Oral Health Services

There is enormous variation in how oral (dental) health services have been organized worldwide (Arjnljot et al., 1985, Chen et al., 1997). There are also big differences in the number of oral health personnel (i.e. dentists, dental hygienists/therapists, dental nurses/assistants) providing these services (please see Table 2). In the Nordic countries, the governments have been mainly responsible for providing oral health services for their citizens, especially for children under 18 years of age, who have had these services free of charge. Full coverage and preventive orientation of these services have been emphasized (Honkala et al., 1991) and the preference for public funding of oral health services continues to be very strong amongst the Nordic countries (Widström et al., 2005). As a result, low caries prevalence has been achieved among the Nordic children (Johansson et al., 2007). It is also a great achievement that the socioeconomic inequalities in the use of oral health services were totally abolished among Finnish children in the 1990’s, 20 years after the Public Health Law was implemented (Honkala et al., 1997). Children from families with the lowest level of education in Finland and in Norway were found to use dental services more frequently than children from families with higher education (Virtanen et al., 2007). In other words, children with the highest need were more frequently receiving the treatment needed in those two counties. This Nordic public health policy clearly reflects the national strategies of targeting the oral health services according to the needs and to reduce inequalities in oral health. However, socioeconomic inequalities still exist among the adults (Johansson et al., 2007; Raittio et al., 2015), especially among older adults (Holm-Pedersen et al., 2005; Vikum et al., 2012).

Table 2. Number and density of dentists (per 1,000 persons) in the countries of the circumpolar region

Country Number of practicing dentists Density of dentists/1,000
Canada1 19.334 0.57
Denmark1 4.244 0.75
Finland1 3.925 0.72
Greenland2 30 0.54
Iceland1 278 0.84
Norway1 4.434 0.85
Russia3 29.400 0.32
Sweden1 7.777 0.80
United States1 196.400 0.61

Sources: 1OECD, 2016; 2Ekstrand & Qvist, 2014; 3Eurostat, 2006

There have been huge difficulties in the northern areas for providing oral health services because of the sparsely distributed vast areas (Abelsen, 2008; Widström et al., 2010). This is especially the case in oral health services in Greenland, Alaska and northern Canada. To address this problem, Alaska established a special school in their capital ten years ago to educate dental health aid therapists by admitting the students from the distant rural areas for being able to get workforce for these regions (ANTHC, 2018). Nevertheless, there continues to be a lack of dental personnel in all the Indigenous regions, not only in Alaska, because dentists prefer to work and live in affluent, typically urban areas. Thus, also other health professionals should participate in oral health promotion, which serves the general health and quality of life of northern communities. International organizations, like the World Dental Federation and the World Health Organization, have published on their webpages toolkits for preventing oral diseases (see Additional Resources). In addition, several national organizations have published online training resources and toolkits for promoting oral health. For example, the Rural Health Information Hub has created an evidence-based toolkit with seven modules, which helps to identify and implement an oral health program in rural communities (RHIhub, 2002-2018). These toolkits can be introduced and promoted amongst local health teams in northern and Indigenous communities to create collective responsibility for oral health promotion, rather than relying on dentists.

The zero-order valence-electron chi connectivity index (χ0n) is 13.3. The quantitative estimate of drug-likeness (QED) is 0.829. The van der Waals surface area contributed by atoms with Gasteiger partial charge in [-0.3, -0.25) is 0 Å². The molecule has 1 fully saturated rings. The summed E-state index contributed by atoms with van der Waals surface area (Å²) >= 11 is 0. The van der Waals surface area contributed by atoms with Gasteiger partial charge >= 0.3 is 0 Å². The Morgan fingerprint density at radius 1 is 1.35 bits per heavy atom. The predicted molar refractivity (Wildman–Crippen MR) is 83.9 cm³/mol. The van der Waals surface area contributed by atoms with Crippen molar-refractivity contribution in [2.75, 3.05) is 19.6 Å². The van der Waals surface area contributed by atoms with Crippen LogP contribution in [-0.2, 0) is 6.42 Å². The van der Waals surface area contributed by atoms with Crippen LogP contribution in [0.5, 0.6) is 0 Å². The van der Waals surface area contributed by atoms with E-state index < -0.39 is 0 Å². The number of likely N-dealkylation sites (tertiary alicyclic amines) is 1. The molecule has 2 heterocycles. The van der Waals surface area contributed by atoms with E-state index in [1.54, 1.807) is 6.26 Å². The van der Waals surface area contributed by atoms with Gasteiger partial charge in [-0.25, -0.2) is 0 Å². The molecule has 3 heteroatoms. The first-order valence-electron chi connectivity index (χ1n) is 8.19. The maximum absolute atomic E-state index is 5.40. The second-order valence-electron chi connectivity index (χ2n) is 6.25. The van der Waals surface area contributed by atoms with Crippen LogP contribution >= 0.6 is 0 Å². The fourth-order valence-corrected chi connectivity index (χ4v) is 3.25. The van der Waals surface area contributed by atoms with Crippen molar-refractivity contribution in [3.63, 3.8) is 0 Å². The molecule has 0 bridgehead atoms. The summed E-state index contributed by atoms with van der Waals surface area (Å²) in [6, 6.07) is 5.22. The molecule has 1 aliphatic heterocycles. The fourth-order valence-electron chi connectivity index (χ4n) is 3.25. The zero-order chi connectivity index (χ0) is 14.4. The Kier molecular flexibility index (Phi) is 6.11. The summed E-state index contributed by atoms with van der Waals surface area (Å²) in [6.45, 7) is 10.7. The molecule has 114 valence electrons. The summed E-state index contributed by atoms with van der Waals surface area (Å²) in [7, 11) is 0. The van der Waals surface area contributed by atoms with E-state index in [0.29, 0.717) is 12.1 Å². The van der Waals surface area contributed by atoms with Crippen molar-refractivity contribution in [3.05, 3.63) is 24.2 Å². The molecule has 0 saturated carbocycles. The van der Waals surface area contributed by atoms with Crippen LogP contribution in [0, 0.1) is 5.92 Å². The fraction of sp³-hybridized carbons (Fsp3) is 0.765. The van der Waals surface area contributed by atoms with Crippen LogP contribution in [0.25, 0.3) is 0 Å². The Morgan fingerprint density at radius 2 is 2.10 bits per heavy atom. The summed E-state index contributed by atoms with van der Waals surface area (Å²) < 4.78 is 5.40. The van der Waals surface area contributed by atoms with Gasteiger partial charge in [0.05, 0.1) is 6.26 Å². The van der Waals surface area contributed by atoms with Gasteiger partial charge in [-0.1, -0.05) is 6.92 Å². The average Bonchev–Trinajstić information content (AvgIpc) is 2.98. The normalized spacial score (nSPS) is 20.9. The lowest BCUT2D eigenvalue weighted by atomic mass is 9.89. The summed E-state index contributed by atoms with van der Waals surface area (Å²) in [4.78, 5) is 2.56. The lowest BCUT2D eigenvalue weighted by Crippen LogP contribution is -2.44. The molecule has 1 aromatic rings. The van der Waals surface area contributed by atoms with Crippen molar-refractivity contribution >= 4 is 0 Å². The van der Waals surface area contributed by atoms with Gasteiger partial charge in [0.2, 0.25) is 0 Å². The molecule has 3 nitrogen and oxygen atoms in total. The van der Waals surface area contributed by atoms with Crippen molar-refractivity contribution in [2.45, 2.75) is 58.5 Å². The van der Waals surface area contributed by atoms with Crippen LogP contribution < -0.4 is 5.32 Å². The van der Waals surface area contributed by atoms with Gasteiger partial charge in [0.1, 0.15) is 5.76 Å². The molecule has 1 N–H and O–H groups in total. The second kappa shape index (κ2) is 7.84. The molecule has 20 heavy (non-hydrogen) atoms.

Conclusion

Oral health is an important part of general health. Indigenous populations suffer from poor oral health (high prevalence of dental caries) and a shortage of oral health personnel. Therefore, oral health promotion should be emphasized and all health care personnel should support these activities and communities.

Additional Resources

ACRORA, The Foundation of Delta Dental of Washington (2018). Cavity Free KIDS. Retrieved from: http://cavityfreekids.org/

NHS Health Scotland. (2012). Oral Health and Nutrition Guidance for Professionals. ISBN: 978-1-84485-537-7. Retrieved from: http://www.scottishdental.org/wp-content/uploads/2014/10/OralHealthAndNutritionGuidance.pdf

World Dental Federation (2018). Toolkits. Retrieved from: https://www.fdiworlddental.org/resources/toolkits

WHO, World Health Organization (2018). Oral health. Strategies and approaches in oral disease prevention and health promotion. Retrieved from: http://www.who.int/oral_health/strategies/cont/en/